Mixed data on joblessness ahead of monthly release

It’s a good news/bad news situation in the preliminary reports for unemployment in November.  The markets rose on an indicator of private-sector growth from ADP, the large payroll firm, which estimated an increase of 93,000 jobs last month:

Private-sector employment increased by 93,000 from October to November on a seasonally adjusted basis, according to the latest ADP National Employment Report® released today. The estimated change of employment from September to October was revised up from the previously reported increase of 43,000 to an increase of 82,000.

This month’s ADP National Employment Report shows an acceleration of employment and suggests the nation’s employment situation is brightening somewhat. November’s gain in private-sector employment is the largest in three years. This is the tenth consecutive month of gains, which have averaged 47,000 during that period. Nevertheless, employment gains of this magnitude are not sufficient to lower the unemployment rate, which likely will remain above 9% for all of 2011. Furthermore, given modest GDP growth in the second and third quarters, and the usual lag of employment behind GDP, it would not be surprising to see several more months of only moderate gains in employment even as the economic recovery gathers momentum.

According to the ADP Report, employment in the service-providing sector rose by 79,000 in November, the tenth consecutive monthly gain. Employment in the goods-producing sector rose by 14,000, the first monthly increase since March 2007. Construction employment dropped by 3,000 during November, the smallest decline since June 2007, and manufacturing employment increased by 16,000.

ADP must have revised its August-to-September report, which was initially announced as a loss of 39,000 jobs.  This is the strongest report from ADP in the last two years, but remains the moderate range.  ADP tends to underestimate overall private-sector job growth each month, which means that the number tomorrow seems likely to be somewhat larger than 93K.  It needs to be over 100K each month just to keep pace with population growth.  Last month’s +159,000 report was only the second month to exceed that mark, and that was on a +83,000 result from ADP’s survey.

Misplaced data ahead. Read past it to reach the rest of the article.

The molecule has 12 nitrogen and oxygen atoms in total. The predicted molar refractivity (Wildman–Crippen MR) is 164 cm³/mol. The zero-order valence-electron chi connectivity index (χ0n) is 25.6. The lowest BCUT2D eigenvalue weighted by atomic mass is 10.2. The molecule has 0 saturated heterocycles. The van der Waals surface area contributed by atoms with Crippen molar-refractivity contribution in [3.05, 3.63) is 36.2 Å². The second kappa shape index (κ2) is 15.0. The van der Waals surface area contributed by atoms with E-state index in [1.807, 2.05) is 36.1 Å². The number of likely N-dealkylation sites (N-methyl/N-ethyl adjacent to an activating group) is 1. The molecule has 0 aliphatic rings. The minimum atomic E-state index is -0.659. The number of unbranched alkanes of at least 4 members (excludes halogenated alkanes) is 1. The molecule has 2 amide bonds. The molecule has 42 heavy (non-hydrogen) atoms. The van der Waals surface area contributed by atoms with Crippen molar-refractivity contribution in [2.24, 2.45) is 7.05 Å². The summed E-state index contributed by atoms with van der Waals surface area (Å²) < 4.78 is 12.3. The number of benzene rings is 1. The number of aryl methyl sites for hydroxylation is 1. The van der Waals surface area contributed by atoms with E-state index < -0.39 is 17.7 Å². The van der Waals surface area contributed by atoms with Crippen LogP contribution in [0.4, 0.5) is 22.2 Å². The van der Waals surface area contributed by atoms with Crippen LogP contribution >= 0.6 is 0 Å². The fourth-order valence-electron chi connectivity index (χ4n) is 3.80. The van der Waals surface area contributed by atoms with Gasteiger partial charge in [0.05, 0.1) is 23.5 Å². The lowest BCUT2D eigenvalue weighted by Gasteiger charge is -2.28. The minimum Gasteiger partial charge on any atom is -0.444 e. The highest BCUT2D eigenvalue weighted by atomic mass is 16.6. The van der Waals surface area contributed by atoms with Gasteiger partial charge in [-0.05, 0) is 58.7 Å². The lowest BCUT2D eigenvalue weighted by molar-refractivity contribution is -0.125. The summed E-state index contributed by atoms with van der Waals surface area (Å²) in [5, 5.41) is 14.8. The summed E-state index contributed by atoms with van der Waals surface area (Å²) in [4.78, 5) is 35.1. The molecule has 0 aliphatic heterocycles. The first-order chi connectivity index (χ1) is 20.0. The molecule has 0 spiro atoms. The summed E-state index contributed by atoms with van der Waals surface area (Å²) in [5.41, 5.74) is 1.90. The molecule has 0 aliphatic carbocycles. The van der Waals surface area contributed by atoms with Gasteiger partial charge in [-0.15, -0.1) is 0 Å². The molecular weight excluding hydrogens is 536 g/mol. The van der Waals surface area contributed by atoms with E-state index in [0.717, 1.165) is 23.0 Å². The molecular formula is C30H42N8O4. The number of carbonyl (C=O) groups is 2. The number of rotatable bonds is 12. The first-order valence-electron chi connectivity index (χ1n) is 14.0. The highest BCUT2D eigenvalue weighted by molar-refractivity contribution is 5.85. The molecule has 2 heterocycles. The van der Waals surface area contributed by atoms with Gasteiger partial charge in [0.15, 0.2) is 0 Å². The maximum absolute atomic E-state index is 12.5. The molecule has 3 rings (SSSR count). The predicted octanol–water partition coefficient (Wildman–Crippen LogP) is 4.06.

Initial jobless claims went the wrong direction last week, though:

In the week ending Nov. 27, the advance figure for seasonally adjusted initial claims was 436,000, an increase of 26,000 from the previous week’s revised figure of 410,000. The 4-week moving average was 431,000, a decrease of 5,750 from the previous week’s revised average of 436,750.

The advance seasonally adjusted insured unemployment rate was 3.4 percent for the week ending Nov. 20, unchanged from the prior week’s revised rate of 3.4 percent.

The advance number for seasonally adjusted insured unemployment during the week ending Nov. 20 was 4,270,000, an increase of 53,000 from the preceding week’s revised level of 4,217,000. The 4-week moving average was 4,288,500, a decrease of 29,250 from the preceding week’s revised average of 4,317,750.

Last week’s numbers came in the middle of a holiday week, when claims usually drop lower anyway and more guesswork is involved.  The level this week of 436,000 is still an improvement over the rest of the year, where the range has been consistent between 445K – 500K.  It’s still far above the level indicating significant job creation, usually at the 300K – 325K range.  And having the weekly numbers go up in the middle of the busiest retail season may indicate that this Christmas won’t be as good for employment as is usually the case.

These indicators suggest a status-quo report tomorrow keeping the jobless rate at the current 9.6%, or perhaps just a tenth of a point lower.  The big question will be whether the long-term unemployed and discouraged workers have begun looking for jobs again.